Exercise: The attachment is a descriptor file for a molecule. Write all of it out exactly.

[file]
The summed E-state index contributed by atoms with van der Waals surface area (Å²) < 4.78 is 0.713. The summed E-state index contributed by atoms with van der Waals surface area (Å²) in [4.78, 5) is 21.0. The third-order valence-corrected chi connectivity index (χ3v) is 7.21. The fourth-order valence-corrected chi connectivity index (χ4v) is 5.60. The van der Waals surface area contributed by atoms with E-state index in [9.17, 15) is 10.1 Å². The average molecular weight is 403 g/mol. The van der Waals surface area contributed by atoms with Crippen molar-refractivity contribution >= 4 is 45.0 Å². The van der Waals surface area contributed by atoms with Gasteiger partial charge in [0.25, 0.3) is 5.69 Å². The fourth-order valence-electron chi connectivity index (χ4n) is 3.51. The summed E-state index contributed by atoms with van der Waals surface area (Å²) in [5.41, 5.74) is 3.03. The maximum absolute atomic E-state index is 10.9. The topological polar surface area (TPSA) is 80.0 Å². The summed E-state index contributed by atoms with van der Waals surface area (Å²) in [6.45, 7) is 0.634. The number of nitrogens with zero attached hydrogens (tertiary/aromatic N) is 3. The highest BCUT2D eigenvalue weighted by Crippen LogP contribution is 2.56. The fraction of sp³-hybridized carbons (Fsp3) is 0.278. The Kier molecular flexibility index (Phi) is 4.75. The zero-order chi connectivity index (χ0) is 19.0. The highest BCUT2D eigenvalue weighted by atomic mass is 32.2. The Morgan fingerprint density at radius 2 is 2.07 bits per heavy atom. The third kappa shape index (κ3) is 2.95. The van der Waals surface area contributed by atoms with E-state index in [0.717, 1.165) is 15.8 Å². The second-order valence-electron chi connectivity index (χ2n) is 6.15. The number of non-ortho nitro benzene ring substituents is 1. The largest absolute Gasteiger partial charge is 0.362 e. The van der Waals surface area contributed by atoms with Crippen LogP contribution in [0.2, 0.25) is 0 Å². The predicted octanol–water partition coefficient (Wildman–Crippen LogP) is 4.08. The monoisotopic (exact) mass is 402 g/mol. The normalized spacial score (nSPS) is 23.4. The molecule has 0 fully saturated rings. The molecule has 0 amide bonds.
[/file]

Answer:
The summed E-state index contributed by atoms with van der Waals surface area (Å²) < 4.78 is 0.713. The summed E-state index contributed by atoms with van der Waals surface area (Å²) in [4.78, 5) is 21.0. The third-order valence-corrected chi connectivity index (χ3v) is 7.21. The fourth-order valence-corrected chi connectivity index (χ4v) is 5.60. The van der Waals surface area contributed by atoms with E-state index in [9.17, 15) is 10.1 Å². The average molecular weight is 403 g/mol. The van der Waals surface area contributed by atoms with Crippen molar-refractivity contribution >= 4 is 45.0 Å². The van der Waals surface area contributed by atoms with Gasteiger partial charge in [0.25, 0.3) is 5.69 Å². The fourth-order valence-electron chi connectivity index (χ4n) is 3.51. The summed E-state index contributed by atoms with van der Waals surface area (Å²) in [5.41, 5.74) is 3.03. The maximum absolute atomic E-state index is 10.9. The topological polar surface area (TPSA) is 80.0 Å². The summed E-state index contributed by atoms with van der Waals surface area (Å²) in [6.45, 7) is 0.634. The number of nitrogens with zero attached hydrogens (tertiary/aromatic N) is 3. The highest BCUT2D eigenvalue weighted by Crippen LogP contribution is 2.56. The fraction of sp³-hybridized carbons (Fsp3) is 0.278. The Kier molecular flexibility index (Phi) is 4.75. The zero-order chi connectivity index (χ0) is 19.0. The highest BCUT2D eigenvalue weighted by atomic mass is 32.2. The Morgan fingerprint density at radius 2 is 2.07 bits per heavy atom. The third kappa shape index (κ3) is 2.95. The van der Waals surface area contributed by atoms with E-state index in [0.717, 1.165) is 15.8 Å². The second-order valence-electron chi connectivity index (χ2n) is 6.15. The number of non-ortho nitro benzene ring substituents is 1. The largest absolute Gasteiger partial charge is 0.362 e. The van der Waals surface area contributed by atoms with Crippen LogP contribution in [0.2, 0.25) is 0 Å². The predicted octanol–water partition coefficient (Wildman–Crippen LogP) is 4.08. The monoisotopic (exact) mass is 402 g/mol. The normalized spacial score (nSPS) is 23.4. The molecule has 0 fully saturated rings. The molecule has 0 amide bonds.